How to Install Kubernetes on CentOS 7

What is Kubernetes?
Kubernetes is a portable, extensible open-source platform for managing containerized workloads and services, that facilitates both declarative configuration and automation. It has a large, rapidly growing ecosystem. Kubernetes services, support, and tools are widely available.

Google open-sourced the Kubernetes project in 2014. Kubernetes builds upon a decade and a half of experience that Google has with running production workloads at scale, combined with best-of-breed ideas and practices from the community.

In this tutorial I will show you how to create a Kubernetes cluster with 1 master and 2 worker nodes.

Note: This guide is written for CentOS 7 and written for a non-root user.
Commands that require elevated privileges are prefixed with [sudo]

Servers
I have created 3 CentOS 7 VM’s with the minimal installation.

Installation of Kubernetes Nodes
We start with the installation of the Kubernetes Master.
First we need to disable Selinx and FirewallD.

Add the Kubernetes repository on our system.

Now that we added the repository we can install Kubernetes.

Make sure that Docker and Kubernetes are started at startup.

Some users on RHEL/CentOS 7 have reported issues with traffic being routed incorrectly due to iptables being bypassed. You should ensure net.bridge.bridge-nf-call-iptables is set to 1 in your sysctl config.

The last step of the Kubernetes installation is to disable swap.
All Kubernetes master and worker(s) are expected to have swap disabled.
This is the recommended deployment by the Kubernetes community.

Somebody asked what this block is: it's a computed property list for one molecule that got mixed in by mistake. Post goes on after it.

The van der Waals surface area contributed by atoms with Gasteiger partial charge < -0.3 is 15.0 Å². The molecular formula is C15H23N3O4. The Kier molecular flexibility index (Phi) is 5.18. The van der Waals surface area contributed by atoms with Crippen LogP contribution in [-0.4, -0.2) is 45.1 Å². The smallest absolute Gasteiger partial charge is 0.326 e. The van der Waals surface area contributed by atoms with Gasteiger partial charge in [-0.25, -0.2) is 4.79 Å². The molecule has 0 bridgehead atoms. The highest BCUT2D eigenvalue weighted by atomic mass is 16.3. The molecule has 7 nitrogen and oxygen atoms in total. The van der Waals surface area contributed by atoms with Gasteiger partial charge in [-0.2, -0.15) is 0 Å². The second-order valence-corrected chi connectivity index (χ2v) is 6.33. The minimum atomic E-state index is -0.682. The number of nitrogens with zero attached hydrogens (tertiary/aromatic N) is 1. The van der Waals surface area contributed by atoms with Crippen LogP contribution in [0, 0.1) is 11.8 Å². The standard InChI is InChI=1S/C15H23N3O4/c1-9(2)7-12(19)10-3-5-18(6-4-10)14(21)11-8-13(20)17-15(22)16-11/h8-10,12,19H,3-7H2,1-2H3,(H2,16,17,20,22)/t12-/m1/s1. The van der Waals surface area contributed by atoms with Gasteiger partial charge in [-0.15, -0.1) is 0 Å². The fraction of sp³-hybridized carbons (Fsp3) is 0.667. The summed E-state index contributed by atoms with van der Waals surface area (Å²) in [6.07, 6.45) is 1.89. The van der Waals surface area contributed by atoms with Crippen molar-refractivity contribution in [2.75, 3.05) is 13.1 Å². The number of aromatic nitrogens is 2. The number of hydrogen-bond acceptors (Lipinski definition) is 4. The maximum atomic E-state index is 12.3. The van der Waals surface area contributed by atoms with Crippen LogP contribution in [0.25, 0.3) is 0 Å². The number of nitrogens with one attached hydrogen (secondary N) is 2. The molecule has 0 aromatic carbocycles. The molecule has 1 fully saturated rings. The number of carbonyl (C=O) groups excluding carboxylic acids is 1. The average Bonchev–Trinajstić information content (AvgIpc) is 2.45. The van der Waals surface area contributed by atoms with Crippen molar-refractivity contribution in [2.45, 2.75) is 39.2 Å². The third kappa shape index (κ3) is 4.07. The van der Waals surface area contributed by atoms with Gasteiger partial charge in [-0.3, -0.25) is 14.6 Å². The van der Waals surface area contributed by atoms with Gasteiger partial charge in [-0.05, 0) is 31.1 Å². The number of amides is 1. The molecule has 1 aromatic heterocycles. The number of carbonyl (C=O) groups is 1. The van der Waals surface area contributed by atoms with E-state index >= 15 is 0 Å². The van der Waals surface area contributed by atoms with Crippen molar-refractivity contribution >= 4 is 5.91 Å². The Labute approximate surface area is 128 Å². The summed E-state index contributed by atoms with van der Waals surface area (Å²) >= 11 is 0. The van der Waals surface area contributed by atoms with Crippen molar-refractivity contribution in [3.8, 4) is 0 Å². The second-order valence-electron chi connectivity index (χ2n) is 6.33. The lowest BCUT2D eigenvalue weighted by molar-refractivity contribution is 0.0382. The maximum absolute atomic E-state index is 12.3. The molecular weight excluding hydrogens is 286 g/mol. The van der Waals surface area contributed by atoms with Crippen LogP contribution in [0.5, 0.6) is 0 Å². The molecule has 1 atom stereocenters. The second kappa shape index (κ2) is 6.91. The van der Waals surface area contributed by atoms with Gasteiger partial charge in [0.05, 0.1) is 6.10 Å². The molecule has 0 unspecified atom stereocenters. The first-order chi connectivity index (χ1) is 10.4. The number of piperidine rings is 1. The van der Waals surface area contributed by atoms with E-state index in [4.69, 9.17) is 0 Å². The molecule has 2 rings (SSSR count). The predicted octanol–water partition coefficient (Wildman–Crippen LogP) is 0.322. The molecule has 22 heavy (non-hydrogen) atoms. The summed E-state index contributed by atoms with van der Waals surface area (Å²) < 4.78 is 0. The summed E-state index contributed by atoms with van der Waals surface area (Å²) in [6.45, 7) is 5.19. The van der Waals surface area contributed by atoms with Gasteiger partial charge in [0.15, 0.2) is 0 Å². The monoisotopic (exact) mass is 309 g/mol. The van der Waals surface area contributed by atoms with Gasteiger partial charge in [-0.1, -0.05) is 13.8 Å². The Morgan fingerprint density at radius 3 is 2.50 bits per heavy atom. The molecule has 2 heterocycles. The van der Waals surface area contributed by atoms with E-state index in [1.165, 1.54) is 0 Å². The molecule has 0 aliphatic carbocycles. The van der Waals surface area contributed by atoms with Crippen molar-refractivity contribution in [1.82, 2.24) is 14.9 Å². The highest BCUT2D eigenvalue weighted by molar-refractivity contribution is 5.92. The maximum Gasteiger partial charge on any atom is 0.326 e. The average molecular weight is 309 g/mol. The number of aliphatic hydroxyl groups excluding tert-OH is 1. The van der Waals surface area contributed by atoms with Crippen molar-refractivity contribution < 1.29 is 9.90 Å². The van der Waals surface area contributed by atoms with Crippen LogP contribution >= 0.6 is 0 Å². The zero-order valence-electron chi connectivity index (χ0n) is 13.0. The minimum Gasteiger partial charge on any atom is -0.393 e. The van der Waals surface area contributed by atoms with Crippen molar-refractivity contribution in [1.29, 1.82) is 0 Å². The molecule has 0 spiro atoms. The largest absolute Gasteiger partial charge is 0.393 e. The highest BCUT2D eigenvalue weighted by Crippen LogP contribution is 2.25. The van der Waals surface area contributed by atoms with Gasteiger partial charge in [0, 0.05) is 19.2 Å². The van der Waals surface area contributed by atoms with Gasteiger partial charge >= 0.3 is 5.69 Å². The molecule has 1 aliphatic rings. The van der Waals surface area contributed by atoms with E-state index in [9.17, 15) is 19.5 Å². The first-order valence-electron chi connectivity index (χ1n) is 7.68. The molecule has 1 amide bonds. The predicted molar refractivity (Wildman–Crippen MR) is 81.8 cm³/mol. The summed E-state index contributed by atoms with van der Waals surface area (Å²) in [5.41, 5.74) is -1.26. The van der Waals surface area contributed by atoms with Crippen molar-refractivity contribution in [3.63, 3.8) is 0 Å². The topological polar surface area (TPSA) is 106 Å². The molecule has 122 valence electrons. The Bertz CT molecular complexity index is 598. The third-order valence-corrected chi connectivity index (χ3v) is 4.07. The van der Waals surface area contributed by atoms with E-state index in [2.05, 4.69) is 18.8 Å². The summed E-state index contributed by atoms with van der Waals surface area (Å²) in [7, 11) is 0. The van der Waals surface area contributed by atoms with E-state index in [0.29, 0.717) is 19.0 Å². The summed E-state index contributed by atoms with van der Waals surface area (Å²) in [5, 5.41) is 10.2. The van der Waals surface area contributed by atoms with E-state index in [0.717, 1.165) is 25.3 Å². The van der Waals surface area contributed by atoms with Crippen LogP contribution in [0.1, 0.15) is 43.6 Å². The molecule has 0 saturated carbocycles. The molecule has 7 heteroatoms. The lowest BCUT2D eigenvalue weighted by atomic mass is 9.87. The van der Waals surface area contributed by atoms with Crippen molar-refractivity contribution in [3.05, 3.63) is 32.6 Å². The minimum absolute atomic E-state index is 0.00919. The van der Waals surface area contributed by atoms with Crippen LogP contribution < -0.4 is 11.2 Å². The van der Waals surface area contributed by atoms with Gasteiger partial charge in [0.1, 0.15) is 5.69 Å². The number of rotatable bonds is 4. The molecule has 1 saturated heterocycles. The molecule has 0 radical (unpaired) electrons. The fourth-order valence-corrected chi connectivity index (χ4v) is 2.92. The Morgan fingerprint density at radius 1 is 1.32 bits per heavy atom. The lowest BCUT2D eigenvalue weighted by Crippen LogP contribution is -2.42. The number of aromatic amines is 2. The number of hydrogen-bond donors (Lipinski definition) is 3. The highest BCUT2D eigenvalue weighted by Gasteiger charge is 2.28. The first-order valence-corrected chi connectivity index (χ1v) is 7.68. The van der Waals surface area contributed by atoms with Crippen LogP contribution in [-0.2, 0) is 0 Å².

Reboot the system to make sure the swap has been disabled.
Perform these same steps also for the worker nodes.

Configuration of the Kubernetes Master
Before we initialize our Kubernetes cluster, we need to choose a subnet range for CIDR to be used for pod IP addresses. Since I’m using the “Calico” network plugin I will be using the default CIDR 192.168.0.0/16.
Note: The CIDR may be different if you decide to use an other network plugin.
Keep in mind that your values may differ from those below.

If the initialization is succesfull, the init command will give us the token that can be used to add external worker node to the cluster. Note this command

If you wat to run kubectl as a non-root user you need to execute the following commands

Use the kubectl command to check if kubernetes is running fine. This could take a few minutes

As you can see all the containers are up and running with the exeption of kube-dns.
The reason for this is that we don’t have the network plugin installed yet.

Now that everything is working perfectly we can at the worker(s) to the cluster.
Login on both worker nodes and execute the “kubeadm join” command from the cluster initialization.

Check if both nodes are added to the cluster. This could take a few minutes

Let’s install network plugin. In our case Calico
First we install the Calico CNI (Container Networking Interface)

We also need to install the Calico Controller to manage the CNI

Check if Calico is installed and if its working. This could take a few minutes

As we can see from the output there are some additional system containers installed on the master and worker nodes.
Now that Kubernetes is installed let’s spin up our first container

First Container
Now time to deploy our first container. In this tutorial I’ll be using NGINX

Next we make the NGINX container available to the network.

Check if the NGNIX is listing.

Note: The 32637 port was assigned during the create service command.
Keep in mind that your values may differ from those below.

Let’s test with a curl command if can display the NGINX index.html page

If you see the same output as above, congratulations, your NGINX container has been deployed on your Kubernetes cluster.

If you open up a webbrowser to http://<IP_or_DNS>:<NODEPORT> (Where IP or DNS is one of your nodes and NODEPORT is the port assigned during the create service command), you should see the NGINX Welcome page!

If you have some suggestions or tips, just leave a comment below.

Thanks for reading.

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